Certain types of supply are within the scope of value added tax (VAT) in the UK but are exempted from VAT. The main types of exempt supply for UK value added tax include certain financial services and insurance, health, education and some supplies of land and buildings.
Where a business makes exempt supplies, it cannot reclaim VAT paid (input tax) on expenses connected with those exempt supplies. Where the total input tax on expenses relating to exempt supplies exceeds a minimum level, the business is also required to disallow a proportion of its general overhead expenses as these are also regarded as partly attributable to the making of exempt supplies.
VAT exemption must be distinguished from zero rating. Where a supply is zero rated, it is a taxable supply for VAT purposes, but the rate of VAT on the supply is currently zero. A supplier making zero rated sales does not add any VAT to those sales but has the right to recover VAT input tax paid on purchases and expenses incurred in connection with those sales. A supplier making exempt sales cannot recover the input tax relating to the exempt sales.
Supplies that are exempt from VAT may not be so favourable for the final customer as zero rated supplies. Where a supply is VAT exempt, the final customer (an individual or an unregistered business) does not need to pay VAT on the supply. However as the supplier is unable to recover the input tax relating to the expenses incurred in making the supply, this may be reflected in the price charged to the final customer. This price may contain hidden VAT in the form of a price adjustment to cover the cost of the irrecoverable input tax.
Exemptions for financial services and insurance
Exempt financial services include dealings in money, loans and credit, hire purchase and credit sale agreements, option and documentation fees in hire purchase and credit sale agreements and commission on these transactions (e.g. services of mortgage brokers in arranging loans and services of building societies in arranging mortgages and investments). Also exempt are underwriting fees on the previously mentioned transactions. Many activities of banks and building societies will therefore be VAT exempt, but some other activities such as advisory and consulting services will be subject to VAT at the standard rate.
Insurance and reinsurance transactions are also VAT exempt. Insurance companies will perform some transactions, such as advisory services, that are subject to VAT and they will need to perform careful VAT administration to distinguish between exempt and taxable transactions. There is also an insurance premium tax in the UK with rates of tax that are similar to the VAT rates, so insurance companies must also account for and pay over the insurance premium tax.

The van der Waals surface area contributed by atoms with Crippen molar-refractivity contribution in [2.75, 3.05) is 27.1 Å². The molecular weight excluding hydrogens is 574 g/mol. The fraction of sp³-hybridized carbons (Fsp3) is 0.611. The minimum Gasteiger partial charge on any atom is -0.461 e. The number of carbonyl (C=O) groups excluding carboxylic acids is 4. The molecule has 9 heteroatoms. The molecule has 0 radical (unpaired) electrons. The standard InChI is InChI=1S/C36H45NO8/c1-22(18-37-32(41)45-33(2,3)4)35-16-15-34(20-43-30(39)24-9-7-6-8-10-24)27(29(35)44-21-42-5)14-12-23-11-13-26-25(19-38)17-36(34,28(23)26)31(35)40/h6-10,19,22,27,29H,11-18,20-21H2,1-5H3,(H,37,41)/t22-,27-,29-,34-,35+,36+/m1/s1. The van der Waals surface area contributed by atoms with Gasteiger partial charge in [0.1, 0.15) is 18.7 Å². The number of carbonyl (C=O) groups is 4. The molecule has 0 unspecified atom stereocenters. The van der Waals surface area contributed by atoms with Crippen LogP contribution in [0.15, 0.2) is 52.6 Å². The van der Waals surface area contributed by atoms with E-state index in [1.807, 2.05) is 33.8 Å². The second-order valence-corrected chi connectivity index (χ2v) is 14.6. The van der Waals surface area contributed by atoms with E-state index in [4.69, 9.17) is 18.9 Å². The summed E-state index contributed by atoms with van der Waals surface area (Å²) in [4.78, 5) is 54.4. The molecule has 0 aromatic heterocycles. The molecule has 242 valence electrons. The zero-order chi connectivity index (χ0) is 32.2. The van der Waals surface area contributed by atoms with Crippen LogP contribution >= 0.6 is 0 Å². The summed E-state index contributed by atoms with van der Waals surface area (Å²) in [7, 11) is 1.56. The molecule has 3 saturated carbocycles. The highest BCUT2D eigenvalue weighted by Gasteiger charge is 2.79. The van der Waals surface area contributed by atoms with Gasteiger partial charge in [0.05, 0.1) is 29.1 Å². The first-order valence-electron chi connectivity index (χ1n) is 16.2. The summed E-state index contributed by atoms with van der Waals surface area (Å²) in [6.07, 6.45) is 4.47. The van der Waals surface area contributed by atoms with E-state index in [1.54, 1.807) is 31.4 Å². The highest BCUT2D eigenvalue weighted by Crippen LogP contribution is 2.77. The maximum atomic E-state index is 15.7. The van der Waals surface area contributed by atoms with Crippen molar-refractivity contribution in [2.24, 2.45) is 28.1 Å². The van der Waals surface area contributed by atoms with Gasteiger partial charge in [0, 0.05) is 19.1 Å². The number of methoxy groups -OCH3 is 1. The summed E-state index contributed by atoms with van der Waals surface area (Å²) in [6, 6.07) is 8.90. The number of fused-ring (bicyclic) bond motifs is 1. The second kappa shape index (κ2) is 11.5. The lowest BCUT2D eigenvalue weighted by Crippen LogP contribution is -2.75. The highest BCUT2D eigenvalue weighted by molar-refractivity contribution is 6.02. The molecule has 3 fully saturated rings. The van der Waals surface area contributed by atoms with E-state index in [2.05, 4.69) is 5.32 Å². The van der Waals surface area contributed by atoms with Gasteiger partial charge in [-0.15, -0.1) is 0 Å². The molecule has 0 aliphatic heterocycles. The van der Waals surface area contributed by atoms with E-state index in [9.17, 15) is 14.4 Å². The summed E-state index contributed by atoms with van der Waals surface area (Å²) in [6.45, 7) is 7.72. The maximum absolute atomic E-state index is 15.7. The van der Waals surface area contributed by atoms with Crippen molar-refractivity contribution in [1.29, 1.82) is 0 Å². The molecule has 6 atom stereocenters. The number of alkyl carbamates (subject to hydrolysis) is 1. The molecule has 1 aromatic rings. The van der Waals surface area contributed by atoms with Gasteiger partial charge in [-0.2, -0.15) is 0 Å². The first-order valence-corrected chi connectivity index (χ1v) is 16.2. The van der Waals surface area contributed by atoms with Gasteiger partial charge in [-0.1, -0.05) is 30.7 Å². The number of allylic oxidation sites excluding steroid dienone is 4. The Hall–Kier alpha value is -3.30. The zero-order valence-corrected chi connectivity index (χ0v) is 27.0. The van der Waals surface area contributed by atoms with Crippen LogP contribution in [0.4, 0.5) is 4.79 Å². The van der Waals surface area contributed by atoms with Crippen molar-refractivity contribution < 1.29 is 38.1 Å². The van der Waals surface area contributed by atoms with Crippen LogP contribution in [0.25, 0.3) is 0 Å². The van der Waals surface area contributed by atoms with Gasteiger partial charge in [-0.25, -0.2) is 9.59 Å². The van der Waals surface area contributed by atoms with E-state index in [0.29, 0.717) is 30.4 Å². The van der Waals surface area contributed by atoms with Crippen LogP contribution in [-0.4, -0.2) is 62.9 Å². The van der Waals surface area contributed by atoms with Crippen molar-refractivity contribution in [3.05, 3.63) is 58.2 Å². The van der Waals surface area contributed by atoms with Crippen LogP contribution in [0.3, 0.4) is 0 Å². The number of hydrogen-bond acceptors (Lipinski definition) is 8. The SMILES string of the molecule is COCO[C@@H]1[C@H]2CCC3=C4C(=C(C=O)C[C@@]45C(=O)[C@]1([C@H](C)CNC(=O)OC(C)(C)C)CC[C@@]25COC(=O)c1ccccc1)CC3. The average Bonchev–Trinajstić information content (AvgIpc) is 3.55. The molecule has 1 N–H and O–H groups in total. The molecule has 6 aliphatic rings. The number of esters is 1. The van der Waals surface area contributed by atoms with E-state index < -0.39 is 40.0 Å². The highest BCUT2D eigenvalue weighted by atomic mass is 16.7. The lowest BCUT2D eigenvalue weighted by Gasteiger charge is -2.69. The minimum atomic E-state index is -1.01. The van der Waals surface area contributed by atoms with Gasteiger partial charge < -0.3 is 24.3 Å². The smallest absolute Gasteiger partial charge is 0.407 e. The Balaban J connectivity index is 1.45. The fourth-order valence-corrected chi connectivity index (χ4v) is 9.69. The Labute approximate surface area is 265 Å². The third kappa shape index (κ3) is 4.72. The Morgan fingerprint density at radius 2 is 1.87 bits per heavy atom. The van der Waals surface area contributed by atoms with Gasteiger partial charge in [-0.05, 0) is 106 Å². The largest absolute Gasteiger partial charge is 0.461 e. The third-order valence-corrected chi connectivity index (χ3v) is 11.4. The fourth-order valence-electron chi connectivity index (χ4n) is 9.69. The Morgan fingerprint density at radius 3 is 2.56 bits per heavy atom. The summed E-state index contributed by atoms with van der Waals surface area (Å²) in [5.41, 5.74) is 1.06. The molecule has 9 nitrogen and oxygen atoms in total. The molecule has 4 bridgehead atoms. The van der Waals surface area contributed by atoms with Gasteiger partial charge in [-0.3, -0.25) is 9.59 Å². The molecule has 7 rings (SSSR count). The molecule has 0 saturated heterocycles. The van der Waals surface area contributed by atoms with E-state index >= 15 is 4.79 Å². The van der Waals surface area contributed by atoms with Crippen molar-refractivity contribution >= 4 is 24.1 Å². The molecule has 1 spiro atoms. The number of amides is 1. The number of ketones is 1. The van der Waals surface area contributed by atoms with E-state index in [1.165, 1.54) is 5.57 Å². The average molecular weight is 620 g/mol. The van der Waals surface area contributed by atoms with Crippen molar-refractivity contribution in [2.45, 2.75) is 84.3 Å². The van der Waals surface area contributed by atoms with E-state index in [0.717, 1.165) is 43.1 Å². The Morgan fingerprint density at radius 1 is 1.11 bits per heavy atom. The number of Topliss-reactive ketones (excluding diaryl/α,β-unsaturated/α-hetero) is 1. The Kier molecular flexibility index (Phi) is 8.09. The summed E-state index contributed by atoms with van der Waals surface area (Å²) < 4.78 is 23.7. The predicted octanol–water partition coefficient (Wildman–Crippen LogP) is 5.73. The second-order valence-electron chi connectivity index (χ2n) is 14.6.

VAT exemption for land
Certain transactions in land are VAT exempt. The VAT exemption covers “the grant of any interest in, right over or any licence to occupy land”. However there are some exceptions to this. The sale of the freehold in commercial buildings is standard rated for VAT if the building is sold during construction or within three years of being completed (a new commercial building), and hotel accommodation is also standard rated.
If the business selling land or the freehold of a new commercial building wants to avoid irrecoverable input tax it can exercise the option to waive exemption (also called the option to tax) and charge VAT on the transaction at the standard rate. In practice the buyer will need to be consulted before this is done.
VAT exempt educational services
Education and vocational training are both VAT exempt if they are supplied by an eligible body. The definition of an eligible body includes schools, colleges, universities, government bodies, local authorities and charities. In the case of charities, they must plough back profits into the education (rather than distributing profits) if they are to be considered an eligible body for the purpose of the VAT exemption.
Although the word “education” is not defined in the VAT legislation, HM Revenue and Customs guidance suggests that education includes a course, class or lesson in any subject whether or not it is normally taught in schools or colleges and wherever it takes place. Education therefore includes lectures, seminars, conferences, recreational courses and distance learning.
VAT exempt health services
The services of doctors, nurses, dentists and other medically qualified people are VAT exempt, where these are services in the relevant field of health for which the person is qualified and are related to the health of patients. The VAT exemption relates to medical services and not to the drugs dispensed. The drugs that are dispensed under the health service (NHS) are zero rated and drugs dispensed under private prescriptions are subject to the standard rate of VAT.
Charges made by hospitals to patients for medical care or for medical or surgical treatment, and any supplies of goods connected to this, are VAT exempt. Care is defined by HMRC as the protection, care and guidance of the individual in meeting their medical needs, usually involving personal contact with the individual.
Other VAT exemptions
Other exemptions include postal services, betting and lotteries and cultural services such as admission fees for museums and art galleries. Burial and cremation fees are also VAT exempt.
Fund raising events by charities and certain other organisations are VAT exempt, subject to strict conditions. This exemption covers individual events such as sports competitions, and is limited to fifteen such events per year of the same type in the same location. In addition to charities, this exemption can apply to certain non-profit making organisations supplying facilities for sport or pursuing political or religious aims.
HM Revenue and Customs www.hmrc.gov.uk
“Value added tax” by Andrew Needham and Steve Allen, Bloomsbury Professional, 2009